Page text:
Governor Orengo slams gov’t over plans to deploy police to Haiti amid Sondu clashes
Siaya Governor James Orengo has criticized the Kenya Kwanza administration's plans to deploy 1,000 police officers to combat criminal gangs and restore security in Haiti.
In a statement on Wednesday, the county boss expressed concerns over fresh ethnic attacks reported in Sondu, along the Kisumu-Kericho border.
Accusing security agencies of laxity in taming the crisis, Orengo said President William Ruto's regime must take responsibility for the deaths reported in the area.
"What is happening in Sondu is plain genocide driven by state terror. The regime must take direct responsibility. What’s the point of going to Haiti when you cannot protect life and property within your borders?" Orengo posed.
What is happening in Sondu is plain genocide driven by state terror. The regime must take direct responsibility. What’s the point of going to Haiti when you cannot protect life and property within your borders?— James Orengo (@orengo_james) October 4, 2023
Earlier, Kisumu Governor Prof Anyang Nyong'o condemned Tuesday night attacks in Sondu market which left three people dead.
In a statement, Nyong'o termed the attacks as unfortunate, coming at a time when President Ruto is scheduled to tour the Nyanza region.
"It is very unfortunate that on the eve of the President's visit to our region, some upstarts last night instigated ethnic clashes in Sondu, along the Kisumu-Kericho border," Nyong'o said.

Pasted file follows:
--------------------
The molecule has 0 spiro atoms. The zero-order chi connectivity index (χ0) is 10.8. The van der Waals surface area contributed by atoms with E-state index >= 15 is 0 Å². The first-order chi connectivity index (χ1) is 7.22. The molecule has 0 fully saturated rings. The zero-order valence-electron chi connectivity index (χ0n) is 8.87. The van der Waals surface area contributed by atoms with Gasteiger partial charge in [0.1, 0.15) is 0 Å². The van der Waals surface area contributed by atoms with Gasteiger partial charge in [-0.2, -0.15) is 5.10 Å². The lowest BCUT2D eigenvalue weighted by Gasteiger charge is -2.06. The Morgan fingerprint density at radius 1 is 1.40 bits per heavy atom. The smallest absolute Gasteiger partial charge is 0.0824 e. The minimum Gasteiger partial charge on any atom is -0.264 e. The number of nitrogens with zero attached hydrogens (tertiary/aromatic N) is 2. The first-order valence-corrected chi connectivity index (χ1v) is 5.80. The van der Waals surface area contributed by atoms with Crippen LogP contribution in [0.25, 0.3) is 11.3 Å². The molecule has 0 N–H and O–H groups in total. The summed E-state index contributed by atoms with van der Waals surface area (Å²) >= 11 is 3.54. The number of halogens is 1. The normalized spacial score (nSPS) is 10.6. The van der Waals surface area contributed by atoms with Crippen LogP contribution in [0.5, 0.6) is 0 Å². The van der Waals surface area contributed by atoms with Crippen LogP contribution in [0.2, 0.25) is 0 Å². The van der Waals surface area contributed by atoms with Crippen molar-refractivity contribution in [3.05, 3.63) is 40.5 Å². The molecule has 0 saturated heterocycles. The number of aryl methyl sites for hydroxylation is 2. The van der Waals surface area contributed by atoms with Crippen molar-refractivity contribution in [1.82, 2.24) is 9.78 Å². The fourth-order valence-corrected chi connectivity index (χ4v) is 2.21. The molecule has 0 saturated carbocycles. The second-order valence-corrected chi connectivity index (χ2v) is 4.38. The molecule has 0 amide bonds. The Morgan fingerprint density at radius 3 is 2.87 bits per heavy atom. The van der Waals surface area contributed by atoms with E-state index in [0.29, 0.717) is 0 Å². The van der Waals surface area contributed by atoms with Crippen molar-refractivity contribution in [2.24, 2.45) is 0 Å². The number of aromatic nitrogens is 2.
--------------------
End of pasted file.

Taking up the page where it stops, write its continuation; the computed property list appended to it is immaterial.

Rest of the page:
"It is reported that last night, gangs armed with bows and arrows crossed over the border from Kericho to attack residents in and around Sondu markert, stealing cattle and killing three people. We condemn this barbaric behaviour and call upon the national government to swiftly apprehend the criminals and ensure justice is done to the affected families."
Several people were injured during the night attack with a house torched by the attackers.
The attack happened in East Kadiang'a Location in Upper Nyakach Division.
Meanwhile, at least 1,000 Kenyan police officers will be heading to Haiti after Kenya's offer to lead the mission received a nod from the United Nations Security Council.
On Monday, October 2, 2023, in New York, the UN's top organ, with a recorded vote of 13 in favour and 2 abstentions from Russia and China, voted to approve the security mission to the Carribean country.
The council also authorized the Multinational Security Support (MSS) mission to help secure critical infrastructure and transit hubs such as airports, ports, schools, hospitals, and key intersections.
President Ruto on Tuesday said he was confident the mission would succeed.
“The situation in Haiti demands, as a matter of humanitarian consideration, moral responsibility and fundamental justice, that actions be scaled up significantly to meet the demands of emergency relief, humanitarian aid, support for livelihoods and major interventions in public health and environmental protection,” the president said.
“...We shall succeed in Haiti. We must not fail the people of Haiti,” he added.